Other gains included, in small steps, universal suffrage and then social support, through the introduction of the welfare state, the national health service and the state pension, as well as of course free education for all. Together, these changed who we were and what we wanted from life, and placed the individual, and respect for their rights and needs, at the heart of society.

Commerce also came of age in the 20th century, and the evolution of advertising allowed novel markets to be found and tapped.

People were not so much sold products but instead ideas and beliefs around how to dress, how to spend their free time, and how to enjoy their home. Balanced against this more cynical side of commerce, the concept of social engagement as a central part of capitalisation remained prominent even after the Second World War, and acted as bulwark against excessive profiteering by businesses.

Looked at as a whole, the individual became the focus, for themselves through increasing longevity and good health, for society through greater rights and freedoms, and for commercial interests in the desire to tap into the increasing sense of personal value. In a perverse way this fulfilled some of the ideas of Rousseau around inequality and the role of the individual in society posited around two centuries before.
This is what prompted Harold Macmillan in 1957 to declare that Britons “have never had it so good.”

Of course this gives people the time, space and energy to look around, and to examine critically the society in which they live and decide if they think it could be better. That gives people power. The freedom to protest was exercised widely in the 1960s, and the increasingly vocal demands of the people crystallised many of these ideas into the political movements seen in the second half of that decade.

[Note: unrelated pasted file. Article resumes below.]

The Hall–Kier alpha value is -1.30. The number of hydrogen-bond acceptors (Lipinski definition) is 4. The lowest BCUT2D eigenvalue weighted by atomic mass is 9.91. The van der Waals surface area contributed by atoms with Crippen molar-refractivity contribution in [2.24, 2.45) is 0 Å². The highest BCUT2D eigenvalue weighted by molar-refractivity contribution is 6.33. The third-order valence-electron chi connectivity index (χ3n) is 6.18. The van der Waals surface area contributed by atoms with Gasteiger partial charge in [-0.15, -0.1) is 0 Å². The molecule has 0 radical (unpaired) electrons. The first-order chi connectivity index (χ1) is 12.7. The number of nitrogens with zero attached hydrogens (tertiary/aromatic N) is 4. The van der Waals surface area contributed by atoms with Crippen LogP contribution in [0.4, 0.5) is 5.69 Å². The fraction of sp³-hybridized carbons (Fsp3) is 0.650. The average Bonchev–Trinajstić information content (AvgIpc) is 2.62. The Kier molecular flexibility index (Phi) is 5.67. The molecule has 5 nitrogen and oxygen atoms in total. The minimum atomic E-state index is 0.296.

It is my contention this instilled a powerful notion of liberty and the right to agitate for the life people believed they could and should lead that reached its peak in the 70s. This is when the union movement was in many ways at its strongest, and there was consequently a battle for the very meaning of what it meant to be an individual in society.

And this battle demanded answers to a whole host of questions, such as: Who is in charge? The government? Theoretically. But on whose behalf are they acting? Is it for us, as individuals and collectives? Or for the demands of commerce? Or do politicians act solely for themselves? Or is their power wielded for organisations and political forces outside of the country? After all, we don’t live in a vacuum, either as people or as nation.

Ideally, it would be a balance of all of these notions, and I think for a very short period of time it was.
But the shift to increasing shareholder value as the main purpose of a commercial enterprise, first stated as an idea in the early 1960s and set out as a defined goal by Milton Friedman in 1970, has blown apart any sense of a relationship between the worker and the company being one of equals coming together for a common goal, let alone any idea of the responsibilities a company might have towards society.

Nowadays, with the idea of stakeholder value run rampant, capitalism means everything and everyone, worker and customer included, is at the service of generating profit and offering a dividend to shareholders. Nothing else matters.

This led to the rise of venture capitalism and debt-leveraged ownership by investment vehicles, who take more and more profit from companies before it can be used for any kind of investment, social or otherwise.

This has exacerbated the shift towards the primacy of shareholder value to the extent that, in general, societal engagement is pursued only as a part of the overall advertising and reputation management strategy of an organisation.

This means the relationship between the people, the state (as exercised through the government), and commerce has drifted and evolved to such an extent it is now businesses and commerce-led countries that have the loudest voices and the ear of lawmakers, while the people are left voiceless and unheard.